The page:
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Companies from Apple to ExxonMobil are exiting or reducing their investments in Russia, adding to the country’s economic pain following its invasion of Ukraine.
Russia is caving in under a series of harsh and far-reaching sanctions imposed by the United States and its allies. They restricted the country’s access to its foreign currency reserves and barred many of its banks from access to SWIFT, a global network used by financial firms to transact.
As a result, the value of the ruble fell, Russia was forced to raise interest rates sharply, and the country kept its stock market closed to avoid further economic and financial difficulties.
The impact of the sanctions has made it virtually impossible for companies to do business in what is the world’s 12th largest economy and also a major exporter of energy supplies.
On top of that, many companies worry about the impact on their corporate image globally if they continue to do business in Russia.
“Never before have we seen such a large economy subject to such global actions, and at the current pace, we see Russia well on its way to being talked about in the same breath as Cuba and Iran,” said Daniel Tannebaum, the global head of sanctions at consultancy Oliver Wyman.
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Oil companies are among those cutting ties
Energy giant BP helped kick off the corporate exodus on Sunday, when it announced plans to unwind a 20% stake in Russian oil giant Rosneft.
“This military action represents a fundamental shift,” BP Chairman Helge Lund said in a statement.
In the days that followed, two of BP’s competitors, Shell and ExxonMobil, followed suit.
Exxon’s exit was particularly noteworthy given that the oil company has long had close ties with Russia, even though its footprint in the country has shrunk in recent years.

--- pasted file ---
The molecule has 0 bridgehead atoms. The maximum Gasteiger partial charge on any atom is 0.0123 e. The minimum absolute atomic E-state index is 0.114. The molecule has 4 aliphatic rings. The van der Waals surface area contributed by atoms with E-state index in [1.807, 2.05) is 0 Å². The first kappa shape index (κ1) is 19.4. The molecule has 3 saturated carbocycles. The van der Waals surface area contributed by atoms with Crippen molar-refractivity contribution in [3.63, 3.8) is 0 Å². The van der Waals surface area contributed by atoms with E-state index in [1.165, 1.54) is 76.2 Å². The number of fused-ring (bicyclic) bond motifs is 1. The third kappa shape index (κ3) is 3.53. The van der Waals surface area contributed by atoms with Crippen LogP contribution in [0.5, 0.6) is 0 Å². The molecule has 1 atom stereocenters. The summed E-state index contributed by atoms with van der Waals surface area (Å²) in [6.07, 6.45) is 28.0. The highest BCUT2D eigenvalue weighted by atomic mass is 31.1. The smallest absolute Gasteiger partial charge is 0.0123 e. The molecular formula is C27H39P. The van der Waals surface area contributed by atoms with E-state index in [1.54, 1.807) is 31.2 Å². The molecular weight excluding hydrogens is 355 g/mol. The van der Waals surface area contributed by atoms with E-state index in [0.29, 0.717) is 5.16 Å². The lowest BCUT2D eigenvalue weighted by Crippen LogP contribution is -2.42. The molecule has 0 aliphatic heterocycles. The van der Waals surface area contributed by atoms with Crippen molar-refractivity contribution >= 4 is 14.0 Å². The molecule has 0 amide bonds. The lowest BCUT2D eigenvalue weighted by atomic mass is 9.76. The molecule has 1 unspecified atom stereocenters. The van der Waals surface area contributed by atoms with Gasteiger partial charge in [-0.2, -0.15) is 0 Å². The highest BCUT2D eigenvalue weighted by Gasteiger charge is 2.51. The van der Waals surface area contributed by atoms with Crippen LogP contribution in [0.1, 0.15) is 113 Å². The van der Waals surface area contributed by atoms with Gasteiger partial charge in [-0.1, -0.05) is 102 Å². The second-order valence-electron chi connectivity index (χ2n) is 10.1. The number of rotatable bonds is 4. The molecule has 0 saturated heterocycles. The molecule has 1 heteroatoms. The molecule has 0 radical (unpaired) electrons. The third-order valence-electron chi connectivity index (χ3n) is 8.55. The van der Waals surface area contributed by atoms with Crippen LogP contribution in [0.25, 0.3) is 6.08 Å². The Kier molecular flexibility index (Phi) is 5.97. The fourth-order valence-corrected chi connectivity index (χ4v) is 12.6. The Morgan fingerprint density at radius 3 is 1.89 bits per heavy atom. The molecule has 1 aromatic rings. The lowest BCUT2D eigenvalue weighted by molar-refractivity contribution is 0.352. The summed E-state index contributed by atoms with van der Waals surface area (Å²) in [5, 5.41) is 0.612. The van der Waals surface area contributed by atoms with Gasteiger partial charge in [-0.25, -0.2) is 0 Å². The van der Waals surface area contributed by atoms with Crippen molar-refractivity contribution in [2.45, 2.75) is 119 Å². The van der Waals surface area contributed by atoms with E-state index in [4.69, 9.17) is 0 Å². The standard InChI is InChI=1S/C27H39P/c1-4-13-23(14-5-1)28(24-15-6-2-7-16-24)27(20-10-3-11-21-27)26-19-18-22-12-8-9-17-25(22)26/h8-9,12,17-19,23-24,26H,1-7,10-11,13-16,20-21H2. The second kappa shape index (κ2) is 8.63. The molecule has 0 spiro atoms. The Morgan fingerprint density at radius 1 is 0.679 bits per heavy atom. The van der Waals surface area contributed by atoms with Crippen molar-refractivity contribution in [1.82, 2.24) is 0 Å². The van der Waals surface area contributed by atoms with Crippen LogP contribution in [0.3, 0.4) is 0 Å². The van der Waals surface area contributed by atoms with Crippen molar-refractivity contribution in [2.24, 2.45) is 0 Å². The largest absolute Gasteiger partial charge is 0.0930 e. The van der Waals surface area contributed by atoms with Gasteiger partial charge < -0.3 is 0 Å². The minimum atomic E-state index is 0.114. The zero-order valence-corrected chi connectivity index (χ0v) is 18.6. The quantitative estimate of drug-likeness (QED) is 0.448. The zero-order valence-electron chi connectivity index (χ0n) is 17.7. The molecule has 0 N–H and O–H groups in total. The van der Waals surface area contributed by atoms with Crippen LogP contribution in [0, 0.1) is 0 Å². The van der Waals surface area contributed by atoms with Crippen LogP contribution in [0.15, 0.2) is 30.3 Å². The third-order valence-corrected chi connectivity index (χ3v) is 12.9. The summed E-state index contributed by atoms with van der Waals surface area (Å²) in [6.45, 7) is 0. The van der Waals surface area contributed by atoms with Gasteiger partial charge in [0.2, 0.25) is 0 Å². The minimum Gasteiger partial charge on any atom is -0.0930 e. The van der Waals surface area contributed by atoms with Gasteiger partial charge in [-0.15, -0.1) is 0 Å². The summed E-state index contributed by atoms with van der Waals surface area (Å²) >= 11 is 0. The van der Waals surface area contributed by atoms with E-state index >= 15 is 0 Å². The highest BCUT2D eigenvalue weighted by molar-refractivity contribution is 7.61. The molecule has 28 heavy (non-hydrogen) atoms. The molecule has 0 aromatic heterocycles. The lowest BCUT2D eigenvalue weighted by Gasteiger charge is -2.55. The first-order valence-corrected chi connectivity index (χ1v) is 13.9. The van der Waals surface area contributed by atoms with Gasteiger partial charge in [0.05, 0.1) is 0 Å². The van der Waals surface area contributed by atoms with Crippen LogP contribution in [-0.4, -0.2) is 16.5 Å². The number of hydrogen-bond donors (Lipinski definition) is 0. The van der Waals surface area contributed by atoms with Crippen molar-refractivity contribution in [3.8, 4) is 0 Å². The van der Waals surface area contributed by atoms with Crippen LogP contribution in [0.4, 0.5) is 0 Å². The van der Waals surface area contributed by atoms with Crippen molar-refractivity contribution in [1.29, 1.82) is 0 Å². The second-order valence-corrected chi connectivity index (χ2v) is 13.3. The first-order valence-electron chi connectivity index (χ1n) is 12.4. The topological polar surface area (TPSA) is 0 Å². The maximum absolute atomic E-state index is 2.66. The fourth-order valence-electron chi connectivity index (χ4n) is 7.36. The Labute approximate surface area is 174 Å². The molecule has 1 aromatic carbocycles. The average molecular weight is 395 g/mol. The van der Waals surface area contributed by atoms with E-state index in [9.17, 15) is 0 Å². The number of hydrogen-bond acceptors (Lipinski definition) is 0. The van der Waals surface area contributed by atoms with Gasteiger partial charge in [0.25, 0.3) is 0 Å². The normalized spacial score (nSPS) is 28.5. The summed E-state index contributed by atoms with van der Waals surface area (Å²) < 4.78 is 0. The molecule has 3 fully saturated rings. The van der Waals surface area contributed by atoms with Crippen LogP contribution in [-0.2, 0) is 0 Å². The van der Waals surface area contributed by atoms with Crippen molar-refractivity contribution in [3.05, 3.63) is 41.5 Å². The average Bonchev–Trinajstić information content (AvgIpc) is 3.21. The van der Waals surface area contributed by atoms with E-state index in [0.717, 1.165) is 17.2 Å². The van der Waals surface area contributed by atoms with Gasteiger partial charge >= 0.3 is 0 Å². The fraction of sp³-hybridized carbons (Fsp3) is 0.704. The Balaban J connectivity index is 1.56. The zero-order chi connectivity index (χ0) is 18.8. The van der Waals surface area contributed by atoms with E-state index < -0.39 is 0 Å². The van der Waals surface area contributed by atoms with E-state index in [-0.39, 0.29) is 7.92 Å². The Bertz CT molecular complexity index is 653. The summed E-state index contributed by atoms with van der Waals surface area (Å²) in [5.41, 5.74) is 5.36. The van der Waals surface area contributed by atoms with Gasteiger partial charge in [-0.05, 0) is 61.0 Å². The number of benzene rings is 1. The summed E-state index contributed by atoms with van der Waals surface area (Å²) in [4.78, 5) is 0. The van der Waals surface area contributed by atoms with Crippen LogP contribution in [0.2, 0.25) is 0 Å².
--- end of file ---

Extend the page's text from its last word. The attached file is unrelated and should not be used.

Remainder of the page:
“ExxonMobil stands with the people of Ukraine as they seek to defend their freedom and determine their own future as a nation,” the company said in a statement. “We deplore Russia’s military action that violates Ukraine’s territorial integrity and endangers its people.”
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It’s not just the oil companies
But the exodus was not limited to the energy sector.
Volvo Cars and GM halted vehicle exports to Russia, while Harley-Davidson said it had “suspended operations in Russia and all shipments of its bikes to the country”.
Tech companies are also reducing their operations in the country.
Dell has suspended product sales and Apple has also “suspended all product sales in Russia,” according to a company spokesperson, who noted that “Apple Pay and other services have been restricted.”
Several of the world’s largest shipping companies no longer serve customers in Russia, including UPS, FedEx and Maersk.
The Danish shipping company said it “has now suspended bookings to/from Russia and Ukraine until further notice”, with the exception of “foodstuffs, medical and humanitarian supplies”.
More companies should leave
Analysts expect more companies to leave Russia.
“I think you’re going to see more companies vote with their feet,” Tannebaum said.
Big companies might want to preempt additional penalties and further scrutiny, according to Roberto Gonzalez, partner at law firm Paul, Weiss.
“If companies have the option to pull out now, they could take advantage of it just to kind of reduce the business and repetitive risk of having to take action,” he said.
But some companies seem reluctant to move away from a sizable consumer market. Russia went to more than 144 million people.
WeWork is a company that has decided to stay. On Tuesday, CEO Sandeep Mathrani told Bloomberg News he has no plans to close his four Moscow locations, even though they represent only a small fraction of the company’s overall revenue.